Serbia has become a country where political contention is vigorous, but illiberal forces have shown an ability to adapt to the new conditions.
Democracy-aid providers are moving away from one-size-fits-all strategies and are adapting their programs to diverse political contexts. Two distinct overall approaches to assisting democracy have emerged in response.
A decade after the handover of their city to China, Hong Kong’s “pandemocrats” remain able to stand their ground at the ballot box.
Many of today’s developing-world and postcommunist democracies are at risk of reversal. What are the key factors that lead to democratic collapse?
The military regime opened up the media sector to more competition and private broadcasters in 2002, and the ramifications turned out to be vast.
Latin America’s recent experience shows that effective democratic governance is difficult to achieve and depends on many factors, some of them context-specific. Nonetheless, it is possible to draw some general lessons.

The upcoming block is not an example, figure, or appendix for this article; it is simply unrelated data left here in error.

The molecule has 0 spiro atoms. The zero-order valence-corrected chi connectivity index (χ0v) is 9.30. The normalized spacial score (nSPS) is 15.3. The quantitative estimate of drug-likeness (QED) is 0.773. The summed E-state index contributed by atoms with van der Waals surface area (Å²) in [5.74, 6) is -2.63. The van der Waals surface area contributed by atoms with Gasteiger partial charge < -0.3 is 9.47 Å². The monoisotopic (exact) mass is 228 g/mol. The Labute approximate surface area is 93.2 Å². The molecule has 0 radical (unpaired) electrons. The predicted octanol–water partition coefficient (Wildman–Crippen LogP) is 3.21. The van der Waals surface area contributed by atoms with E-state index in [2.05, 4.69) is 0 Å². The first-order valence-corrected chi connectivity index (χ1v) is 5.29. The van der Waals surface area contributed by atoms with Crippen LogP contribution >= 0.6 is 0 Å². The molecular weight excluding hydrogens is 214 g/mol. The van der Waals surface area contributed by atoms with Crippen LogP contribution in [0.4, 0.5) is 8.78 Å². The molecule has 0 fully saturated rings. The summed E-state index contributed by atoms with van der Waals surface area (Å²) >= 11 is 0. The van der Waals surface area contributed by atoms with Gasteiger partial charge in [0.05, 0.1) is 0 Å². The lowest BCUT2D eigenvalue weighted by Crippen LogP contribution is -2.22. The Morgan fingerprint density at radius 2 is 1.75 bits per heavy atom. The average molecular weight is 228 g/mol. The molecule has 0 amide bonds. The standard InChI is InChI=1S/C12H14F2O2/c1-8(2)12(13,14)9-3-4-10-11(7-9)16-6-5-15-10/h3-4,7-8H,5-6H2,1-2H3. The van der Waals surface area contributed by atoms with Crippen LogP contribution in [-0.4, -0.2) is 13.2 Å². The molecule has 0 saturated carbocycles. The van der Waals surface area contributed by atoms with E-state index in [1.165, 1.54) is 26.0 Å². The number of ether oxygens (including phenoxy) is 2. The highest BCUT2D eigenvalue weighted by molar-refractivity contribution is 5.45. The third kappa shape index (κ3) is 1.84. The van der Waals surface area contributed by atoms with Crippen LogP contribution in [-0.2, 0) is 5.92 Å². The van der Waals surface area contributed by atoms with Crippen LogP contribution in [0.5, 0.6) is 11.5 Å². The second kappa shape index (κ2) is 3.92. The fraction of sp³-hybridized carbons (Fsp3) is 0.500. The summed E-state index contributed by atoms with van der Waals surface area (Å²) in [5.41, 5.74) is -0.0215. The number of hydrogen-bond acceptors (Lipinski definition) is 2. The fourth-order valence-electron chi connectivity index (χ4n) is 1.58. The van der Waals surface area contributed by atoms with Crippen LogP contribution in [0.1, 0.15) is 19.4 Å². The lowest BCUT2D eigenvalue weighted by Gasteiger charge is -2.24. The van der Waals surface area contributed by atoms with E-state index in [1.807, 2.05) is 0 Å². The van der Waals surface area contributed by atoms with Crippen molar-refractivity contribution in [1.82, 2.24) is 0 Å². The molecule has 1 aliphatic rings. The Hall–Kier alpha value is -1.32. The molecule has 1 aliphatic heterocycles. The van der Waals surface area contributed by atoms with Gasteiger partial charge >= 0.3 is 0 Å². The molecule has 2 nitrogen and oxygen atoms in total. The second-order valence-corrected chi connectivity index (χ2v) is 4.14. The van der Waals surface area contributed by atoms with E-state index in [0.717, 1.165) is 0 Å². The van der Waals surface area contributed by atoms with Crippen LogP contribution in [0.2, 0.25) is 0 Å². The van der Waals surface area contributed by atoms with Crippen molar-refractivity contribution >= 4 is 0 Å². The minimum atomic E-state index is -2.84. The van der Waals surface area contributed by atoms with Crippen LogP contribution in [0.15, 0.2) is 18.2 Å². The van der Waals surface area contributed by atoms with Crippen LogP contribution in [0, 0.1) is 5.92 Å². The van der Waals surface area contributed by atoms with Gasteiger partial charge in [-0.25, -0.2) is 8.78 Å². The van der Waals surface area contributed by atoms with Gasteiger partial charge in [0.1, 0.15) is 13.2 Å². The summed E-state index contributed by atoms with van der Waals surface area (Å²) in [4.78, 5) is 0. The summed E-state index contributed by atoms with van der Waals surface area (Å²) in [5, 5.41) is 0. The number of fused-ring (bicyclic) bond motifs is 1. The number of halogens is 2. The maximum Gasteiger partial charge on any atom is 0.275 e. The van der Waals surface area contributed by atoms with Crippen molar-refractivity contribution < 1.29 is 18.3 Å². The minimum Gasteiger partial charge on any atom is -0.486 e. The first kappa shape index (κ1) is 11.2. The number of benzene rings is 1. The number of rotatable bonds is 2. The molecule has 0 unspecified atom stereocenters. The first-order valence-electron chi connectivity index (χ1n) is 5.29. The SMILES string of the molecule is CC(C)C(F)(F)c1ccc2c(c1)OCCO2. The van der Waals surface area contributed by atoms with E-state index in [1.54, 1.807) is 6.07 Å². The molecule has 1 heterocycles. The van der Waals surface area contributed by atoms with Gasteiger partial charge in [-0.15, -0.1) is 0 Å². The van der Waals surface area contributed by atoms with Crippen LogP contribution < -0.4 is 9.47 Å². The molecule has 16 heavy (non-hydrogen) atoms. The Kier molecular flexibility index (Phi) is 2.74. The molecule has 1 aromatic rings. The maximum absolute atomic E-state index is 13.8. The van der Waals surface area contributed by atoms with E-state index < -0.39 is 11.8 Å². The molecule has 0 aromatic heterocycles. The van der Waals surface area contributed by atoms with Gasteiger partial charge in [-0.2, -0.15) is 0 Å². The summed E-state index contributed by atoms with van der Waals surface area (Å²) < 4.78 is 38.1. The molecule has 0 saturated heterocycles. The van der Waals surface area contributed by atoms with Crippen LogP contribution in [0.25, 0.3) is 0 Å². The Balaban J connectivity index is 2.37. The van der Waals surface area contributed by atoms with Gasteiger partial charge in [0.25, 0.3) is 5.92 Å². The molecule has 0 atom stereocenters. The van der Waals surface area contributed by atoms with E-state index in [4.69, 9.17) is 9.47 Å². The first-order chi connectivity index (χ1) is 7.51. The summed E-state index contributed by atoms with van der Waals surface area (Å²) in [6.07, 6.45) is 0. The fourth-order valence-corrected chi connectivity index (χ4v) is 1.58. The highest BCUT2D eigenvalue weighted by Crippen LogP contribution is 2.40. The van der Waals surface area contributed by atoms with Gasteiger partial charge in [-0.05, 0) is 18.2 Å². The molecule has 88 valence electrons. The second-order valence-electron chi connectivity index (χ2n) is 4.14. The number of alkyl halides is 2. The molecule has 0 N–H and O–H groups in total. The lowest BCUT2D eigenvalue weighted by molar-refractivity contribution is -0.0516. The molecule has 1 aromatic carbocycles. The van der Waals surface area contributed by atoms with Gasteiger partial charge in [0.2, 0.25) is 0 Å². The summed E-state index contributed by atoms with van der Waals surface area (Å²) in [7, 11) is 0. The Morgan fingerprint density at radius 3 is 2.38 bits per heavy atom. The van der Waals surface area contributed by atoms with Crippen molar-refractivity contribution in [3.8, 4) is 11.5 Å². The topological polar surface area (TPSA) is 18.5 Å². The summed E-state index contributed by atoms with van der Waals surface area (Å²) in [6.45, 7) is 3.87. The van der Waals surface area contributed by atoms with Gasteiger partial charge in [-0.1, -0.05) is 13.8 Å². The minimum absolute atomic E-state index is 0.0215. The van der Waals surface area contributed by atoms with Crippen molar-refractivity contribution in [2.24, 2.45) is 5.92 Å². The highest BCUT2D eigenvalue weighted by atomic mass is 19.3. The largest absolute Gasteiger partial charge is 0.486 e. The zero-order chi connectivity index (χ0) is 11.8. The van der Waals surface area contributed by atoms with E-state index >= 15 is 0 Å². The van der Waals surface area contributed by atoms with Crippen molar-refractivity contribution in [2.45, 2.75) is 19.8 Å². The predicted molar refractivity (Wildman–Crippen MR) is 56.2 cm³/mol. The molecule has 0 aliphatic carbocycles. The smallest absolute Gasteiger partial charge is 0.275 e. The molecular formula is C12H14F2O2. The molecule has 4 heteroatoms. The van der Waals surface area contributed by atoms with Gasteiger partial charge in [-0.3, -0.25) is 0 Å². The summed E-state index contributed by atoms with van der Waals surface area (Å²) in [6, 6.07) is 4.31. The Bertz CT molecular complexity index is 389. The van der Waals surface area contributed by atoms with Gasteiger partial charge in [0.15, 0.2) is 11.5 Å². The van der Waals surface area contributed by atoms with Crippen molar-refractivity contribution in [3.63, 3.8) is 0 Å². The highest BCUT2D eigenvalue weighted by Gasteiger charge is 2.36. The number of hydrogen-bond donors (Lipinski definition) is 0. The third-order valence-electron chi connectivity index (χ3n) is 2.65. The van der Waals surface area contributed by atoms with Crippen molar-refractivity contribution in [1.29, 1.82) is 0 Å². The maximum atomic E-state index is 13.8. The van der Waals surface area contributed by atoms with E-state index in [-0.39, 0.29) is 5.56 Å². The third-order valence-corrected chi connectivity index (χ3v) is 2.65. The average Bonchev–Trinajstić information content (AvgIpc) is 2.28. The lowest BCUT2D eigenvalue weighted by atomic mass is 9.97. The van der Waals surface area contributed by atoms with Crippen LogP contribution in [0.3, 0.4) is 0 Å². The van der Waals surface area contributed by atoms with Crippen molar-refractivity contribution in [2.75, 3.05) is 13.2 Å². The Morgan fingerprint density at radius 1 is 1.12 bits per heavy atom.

Excerpts from a petition containing "Twelve Suggestions for Dealing with the Tibet Situation," written by 29 Chinese intellectuals after the Chinese government put down protests in Tibet against Beijing's treatment of the Tibetan people. Excerpts from a speech given by European Commission president José Manuel Barroso at the formal launch of the European Foundation for Democracy through Partnership (EFDP) in Brussels on April 15.
Excerpts from a May 30 "State of the Nation" address delivered by Morgan Tsvangirai, the Movement for Democratic Change's candidate and winner of the first round of Zimbabwe's still-contested March 29 presidential election.
Excerpts from a March 11 statement, written by Václav Havel and other European-based members of the international Committee for Democracy in Cuba, urging the EU to take a stand against the antidemocratic actions of the Cuban government.
A review of Pacific Asia in Quest of Democracy by Roland Rich.
For years Kenya was regarded as one of Africa’s sturdiest democracies. The fraudulent 2007 presidential election, however, exposed the fragility of Kenya’s democratic framework.
Conventional scholarly wisdom holds that ethnic diversity within a given society generally dims democracy’s prospects. Careful reflection on the experience of many post-Soviet states, however, suggests that this need not be so.